The Supreme Court appointed panel's recommendation of capping iron ore production in Goa to 20-27.5 million tonne (mt) per year, almost half of Goa's peak iron ore output of 56 mt, is much lower than industry's expectations.
Top miners including Sesa Sterlite are likely to be hit if the apex court goes ahead with the panel's recommendations.
The expert committee set up for macro-environmental impact assessment study on Wednesday submitted its interim report to the SC, in which it observed that "Mining at the rate of 20 to 27.5 mt per annum appears sustainable," adding "In fact, our data shows that mining is sustainable to the tune of 27.5 mt."
"Goa miners were expecting the production cap to come around at 40-50 mt, the cap suggest by court panel is much lesser than the expectation," U R Acharya, vice chairman of Federation of Indian Mineral Industries, said.
Goa Mineral Ore Exporters' Association executive director S Sridhar said several ore miners from the state had made suggestion for 40-50 mt.
"This is just a recommendation, everything depends on what figure the SC finally comes up with. There are various other reports which have recommended slightly higher output limit. The apex court is likely to consider all the other reports before the verdict," he said.
Indian School of Mines, Goa government and some other agencies have also submitted their reports to the Supreme Court. Indian School of Mines's report which undertook studies over past 2-3 years had suggested the cap of 25 mt.
Goa, which was once the largest iron ore producer, was slapped a ban in October 2012 following rampant illegal mining in the state. Huge demand from China had led to boom in ore mining in the state after 2006. Sridhar said before this period Goa on average used to produce 30-35 mt ore annually.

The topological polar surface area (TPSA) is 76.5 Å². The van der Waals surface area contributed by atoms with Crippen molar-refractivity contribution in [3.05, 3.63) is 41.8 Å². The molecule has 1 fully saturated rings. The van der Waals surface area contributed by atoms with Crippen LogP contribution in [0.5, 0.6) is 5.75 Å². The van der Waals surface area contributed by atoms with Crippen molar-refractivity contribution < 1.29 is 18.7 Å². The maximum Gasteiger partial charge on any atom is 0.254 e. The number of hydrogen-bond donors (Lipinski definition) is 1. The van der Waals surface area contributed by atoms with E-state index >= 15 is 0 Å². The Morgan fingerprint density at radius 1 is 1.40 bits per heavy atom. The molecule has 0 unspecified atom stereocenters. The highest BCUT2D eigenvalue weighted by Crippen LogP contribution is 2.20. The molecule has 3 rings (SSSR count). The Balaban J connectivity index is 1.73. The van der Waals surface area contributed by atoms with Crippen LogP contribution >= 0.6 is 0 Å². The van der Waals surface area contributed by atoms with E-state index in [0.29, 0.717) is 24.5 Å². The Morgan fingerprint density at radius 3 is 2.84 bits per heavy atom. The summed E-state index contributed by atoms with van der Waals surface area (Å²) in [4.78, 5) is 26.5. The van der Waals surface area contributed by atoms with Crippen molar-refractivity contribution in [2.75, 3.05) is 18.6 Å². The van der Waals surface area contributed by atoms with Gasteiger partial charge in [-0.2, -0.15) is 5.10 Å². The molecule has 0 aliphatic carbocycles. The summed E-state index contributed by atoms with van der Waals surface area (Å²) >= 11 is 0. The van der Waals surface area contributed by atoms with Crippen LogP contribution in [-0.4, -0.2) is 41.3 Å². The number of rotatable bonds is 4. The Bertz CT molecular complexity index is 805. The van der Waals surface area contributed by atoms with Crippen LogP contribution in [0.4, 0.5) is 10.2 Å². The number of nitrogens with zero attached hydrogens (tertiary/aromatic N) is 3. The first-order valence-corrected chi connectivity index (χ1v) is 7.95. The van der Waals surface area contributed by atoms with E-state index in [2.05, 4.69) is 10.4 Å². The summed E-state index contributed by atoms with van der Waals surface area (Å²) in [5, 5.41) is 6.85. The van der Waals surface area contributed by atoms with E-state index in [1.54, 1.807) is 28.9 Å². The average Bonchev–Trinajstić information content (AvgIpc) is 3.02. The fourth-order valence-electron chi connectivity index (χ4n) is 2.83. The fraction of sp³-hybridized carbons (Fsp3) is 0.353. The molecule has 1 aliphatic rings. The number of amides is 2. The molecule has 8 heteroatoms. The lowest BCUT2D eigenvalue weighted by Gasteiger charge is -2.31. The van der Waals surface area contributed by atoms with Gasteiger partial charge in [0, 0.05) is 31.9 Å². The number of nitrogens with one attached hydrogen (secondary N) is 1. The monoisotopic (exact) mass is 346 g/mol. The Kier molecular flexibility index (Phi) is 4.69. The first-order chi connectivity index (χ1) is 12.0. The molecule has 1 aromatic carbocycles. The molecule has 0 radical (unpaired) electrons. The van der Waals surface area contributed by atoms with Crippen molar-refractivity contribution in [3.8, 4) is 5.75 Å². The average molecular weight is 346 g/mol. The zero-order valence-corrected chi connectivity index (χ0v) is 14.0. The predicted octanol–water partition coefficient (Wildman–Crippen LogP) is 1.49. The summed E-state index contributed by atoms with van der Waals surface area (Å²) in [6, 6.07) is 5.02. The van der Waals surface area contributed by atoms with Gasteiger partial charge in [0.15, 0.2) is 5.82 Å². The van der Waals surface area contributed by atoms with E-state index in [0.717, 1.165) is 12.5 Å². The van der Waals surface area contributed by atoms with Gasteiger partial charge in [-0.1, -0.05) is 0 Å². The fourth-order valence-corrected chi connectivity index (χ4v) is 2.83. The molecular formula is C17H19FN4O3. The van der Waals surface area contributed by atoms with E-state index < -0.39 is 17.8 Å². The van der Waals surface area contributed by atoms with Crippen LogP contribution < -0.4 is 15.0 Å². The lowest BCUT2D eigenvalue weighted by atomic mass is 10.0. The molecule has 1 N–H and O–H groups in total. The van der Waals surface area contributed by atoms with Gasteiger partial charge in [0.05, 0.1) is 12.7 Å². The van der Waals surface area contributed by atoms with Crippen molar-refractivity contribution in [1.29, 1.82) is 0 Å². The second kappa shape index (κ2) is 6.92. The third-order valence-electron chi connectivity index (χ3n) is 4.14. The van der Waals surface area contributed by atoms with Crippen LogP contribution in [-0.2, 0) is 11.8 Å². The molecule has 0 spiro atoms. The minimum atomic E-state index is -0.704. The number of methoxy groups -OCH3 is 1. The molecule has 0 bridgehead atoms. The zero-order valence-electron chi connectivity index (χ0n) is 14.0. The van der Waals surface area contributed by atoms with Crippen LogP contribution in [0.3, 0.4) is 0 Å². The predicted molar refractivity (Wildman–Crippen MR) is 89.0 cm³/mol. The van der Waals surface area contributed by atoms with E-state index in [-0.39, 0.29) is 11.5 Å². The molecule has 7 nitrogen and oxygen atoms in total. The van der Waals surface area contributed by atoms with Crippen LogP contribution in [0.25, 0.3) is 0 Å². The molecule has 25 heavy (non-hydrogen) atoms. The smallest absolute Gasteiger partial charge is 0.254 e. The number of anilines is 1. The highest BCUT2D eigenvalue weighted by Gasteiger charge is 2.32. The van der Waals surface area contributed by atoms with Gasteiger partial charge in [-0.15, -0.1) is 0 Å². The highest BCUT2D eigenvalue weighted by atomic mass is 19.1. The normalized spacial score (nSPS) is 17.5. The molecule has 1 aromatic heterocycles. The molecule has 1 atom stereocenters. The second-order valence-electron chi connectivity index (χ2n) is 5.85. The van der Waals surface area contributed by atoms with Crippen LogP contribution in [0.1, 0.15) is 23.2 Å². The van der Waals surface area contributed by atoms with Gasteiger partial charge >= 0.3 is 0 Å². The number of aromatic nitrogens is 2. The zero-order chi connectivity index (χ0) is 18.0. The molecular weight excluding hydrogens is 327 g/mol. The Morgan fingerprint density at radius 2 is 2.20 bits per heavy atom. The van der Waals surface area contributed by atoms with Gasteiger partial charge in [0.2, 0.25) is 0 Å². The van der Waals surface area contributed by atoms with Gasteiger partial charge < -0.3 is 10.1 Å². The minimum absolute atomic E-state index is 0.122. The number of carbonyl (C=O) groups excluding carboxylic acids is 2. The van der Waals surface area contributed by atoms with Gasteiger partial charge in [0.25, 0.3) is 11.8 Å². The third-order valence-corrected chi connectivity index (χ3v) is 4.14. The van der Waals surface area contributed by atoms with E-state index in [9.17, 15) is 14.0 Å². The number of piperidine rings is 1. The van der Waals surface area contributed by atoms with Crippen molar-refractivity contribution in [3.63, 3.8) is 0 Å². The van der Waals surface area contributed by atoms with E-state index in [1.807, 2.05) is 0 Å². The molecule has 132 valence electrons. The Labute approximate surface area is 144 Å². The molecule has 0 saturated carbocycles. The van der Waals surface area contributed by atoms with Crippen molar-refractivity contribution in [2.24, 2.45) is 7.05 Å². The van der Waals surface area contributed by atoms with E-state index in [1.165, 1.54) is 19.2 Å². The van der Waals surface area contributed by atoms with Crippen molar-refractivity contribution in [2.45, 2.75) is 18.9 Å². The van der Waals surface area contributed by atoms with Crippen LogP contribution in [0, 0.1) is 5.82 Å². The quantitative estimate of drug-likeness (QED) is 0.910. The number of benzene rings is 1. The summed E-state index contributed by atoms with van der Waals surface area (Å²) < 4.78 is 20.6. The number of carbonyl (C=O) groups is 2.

He expects the apex court to lift the ban from the state by first week of April, though mining operations may restart only by September.
"Actual mining may start by September-October only as the environment clearances and other approvals would take time. Monsoon may also impact," he said.
Any mining activity in Goa should be "strictly monitored and regulated" by the state until a scientific study is completed, the six-member panel said, which is likely to take 12 months.
It is yet unclear on how the production capacity of ore miners in Goa would be cut.
In Karnataka, the SC appointed panel had divided the mines in three categories based on the extent of illegal mining.
"Although no categorisation has been done, same criteria is likely to be followed in case of Goa with some miners likely to see drastic cut in production," Giriraj Daga, senior analyst with Nirmal Bang Securities said.
Sesa Sterlite, erstwhile Sesa Goa, is likely to be hit the most as the before the ban the company had annual production of 14 mt. "I expect Sesa to produce 8 mt in fiscal 2016 post the ban in lifted, this may result in more lay-offs at the company," Daga said.
When contacted, P K Mukherjee, executive director of Sesa Sterlite, declined to comment.
Following the mining ban, ore exports from the state have dropped to zero from 43.27 mt in 2011. Goa used to export 70.08% of India's iron ore. Due to the ban, India which was once the third-largest exporter of ore has dropped to tenth position. This fiscal's ore exports are expected to come down by over 20% to about 13.5-14 mt over last fiscal.
Analysts are hoping that eventually the SC will allow resumption of ore export unlike the current practice of selling ore through e-auctions. Goa has so far seen two rounds of e-auction of its stockpiles of 15 mt. "The auction route if continued after resumption of mining may not see much of international buyers, especially Chinese customers due to current oversupply situation," Daga said.
Due to the lower quality of ore domestic steel makers have not actively participated in these auctions. Goa mainly producer lower quality iron ore having Fe content 54-56%, which currently fetches around $75-80 per tonne.